More on players adapting to changes, Hyde on Hays and Davis

The 2020 schedule is official, with the Orioles on the road for their first two series prior to the July 29 home opener against the Marlins.

More weirdness in an unprecedented season.

Never before has Major League Baseball held opening day at such a late date, with two games on July 23 and the rest July 24.

The Orioles haven’t opened in Boston since 1966. And the Marlins as their first opponent at Camden Yards?

If you seek normalcy, set the alarm clock for 2021 and say a few prayers.

Players are trying to adapt to the multitude of changes caused by the coronavirus pandemic. The separation at the ballpark, the adjusted workouts and roster sizes, new rules, a schedule with only 60 games and regional travel, the empty seats.

“It’s just going to be a season like no other and I don’t think we even have any idea what it’s going to look like,” said pitcher John Means.

“I don’t think any team really has an idea of what it’s going to look like once games start. But we feel like we’re in it, we feel like we have a chance. I mean, we probably have the least amount of service time of any team, but I think that kind of plays to our advantage because everybody’s really excited to be here and we can create that energy that other teams might need the fans for that.”

Players are trying to avoid distractions that can’t be locked outside a gate. Taking the usual rounds of batting practice, throwing on the side and to hitters, fielding ground balls and shagging flies, performing baserunning drills while under strict orders to leave the proper space between each other.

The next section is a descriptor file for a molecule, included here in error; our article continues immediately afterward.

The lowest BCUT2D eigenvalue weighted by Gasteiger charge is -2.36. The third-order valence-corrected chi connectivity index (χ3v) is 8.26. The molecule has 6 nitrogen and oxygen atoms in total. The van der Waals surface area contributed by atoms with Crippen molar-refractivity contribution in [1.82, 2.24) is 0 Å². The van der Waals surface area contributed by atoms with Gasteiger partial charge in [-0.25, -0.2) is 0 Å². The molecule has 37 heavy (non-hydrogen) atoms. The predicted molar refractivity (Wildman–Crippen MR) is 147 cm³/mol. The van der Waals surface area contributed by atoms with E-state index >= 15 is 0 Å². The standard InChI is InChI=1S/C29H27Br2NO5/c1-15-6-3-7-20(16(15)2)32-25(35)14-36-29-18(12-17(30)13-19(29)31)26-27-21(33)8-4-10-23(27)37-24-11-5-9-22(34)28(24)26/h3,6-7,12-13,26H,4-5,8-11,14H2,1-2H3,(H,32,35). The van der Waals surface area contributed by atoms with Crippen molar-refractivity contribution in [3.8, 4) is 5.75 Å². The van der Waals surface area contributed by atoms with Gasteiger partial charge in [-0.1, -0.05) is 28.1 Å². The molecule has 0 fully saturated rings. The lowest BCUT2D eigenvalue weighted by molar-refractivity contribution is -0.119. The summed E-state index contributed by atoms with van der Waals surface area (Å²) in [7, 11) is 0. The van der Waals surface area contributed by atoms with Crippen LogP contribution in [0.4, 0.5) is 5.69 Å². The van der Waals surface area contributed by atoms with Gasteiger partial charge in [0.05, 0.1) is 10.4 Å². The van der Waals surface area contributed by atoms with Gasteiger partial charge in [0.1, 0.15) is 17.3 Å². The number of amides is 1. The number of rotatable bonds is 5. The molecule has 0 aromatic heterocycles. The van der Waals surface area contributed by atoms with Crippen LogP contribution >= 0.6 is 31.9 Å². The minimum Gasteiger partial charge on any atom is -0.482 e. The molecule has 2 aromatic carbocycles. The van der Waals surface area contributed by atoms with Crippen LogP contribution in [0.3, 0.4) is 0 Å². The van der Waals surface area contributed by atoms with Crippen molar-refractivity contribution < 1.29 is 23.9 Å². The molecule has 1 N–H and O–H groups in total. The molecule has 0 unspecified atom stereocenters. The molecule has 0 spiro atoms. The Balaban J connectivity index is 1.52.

Get the work done and don’t become too preoccupied with the baseball ramifications of the pandemic.

“The great thing about baseball is that it’s a very big field and the positions are very spread out, so me being in the outfield, there’s not too many guys around me, so I don’t feel like I really need to focus on it all that much,” said Austin Hays.

“As far as when I’m hitting in the cage, we’re making sure that we’re all wearing masks and staying apart from each other. Following the six-foot protocol when we’re in the locker room or by our lockers, showers, everywhere throughout the stadium.

“Even after a couple days here, it’s just kind of second nature now to follow the protocols. But that is the good thing about playing the outfield is I’m not too close to anybody.”

Like everyone else who’s returning to the team, Hays has noticed the huge void with Trey Mancini missing in camp. Players are supporting him by wearing their #F16HT T-shirts during workouts.

“It’s very strange,” Hays said. “I came along after Trey, so I’ve never been part of an Orioles lockerroom that didn’t have him in it. He was somebody that I really looked up to. As a young guy, that was the guy I’d always go to to ask questions, especially defensive questions in the outfield and things of that nature. So to not have him around, he was our leader. It’s very strange and I’m just hoping that he continues to see the good progress that he has so far and maybe we can see him at the end of the year if the protocols and everything have been going good enough.”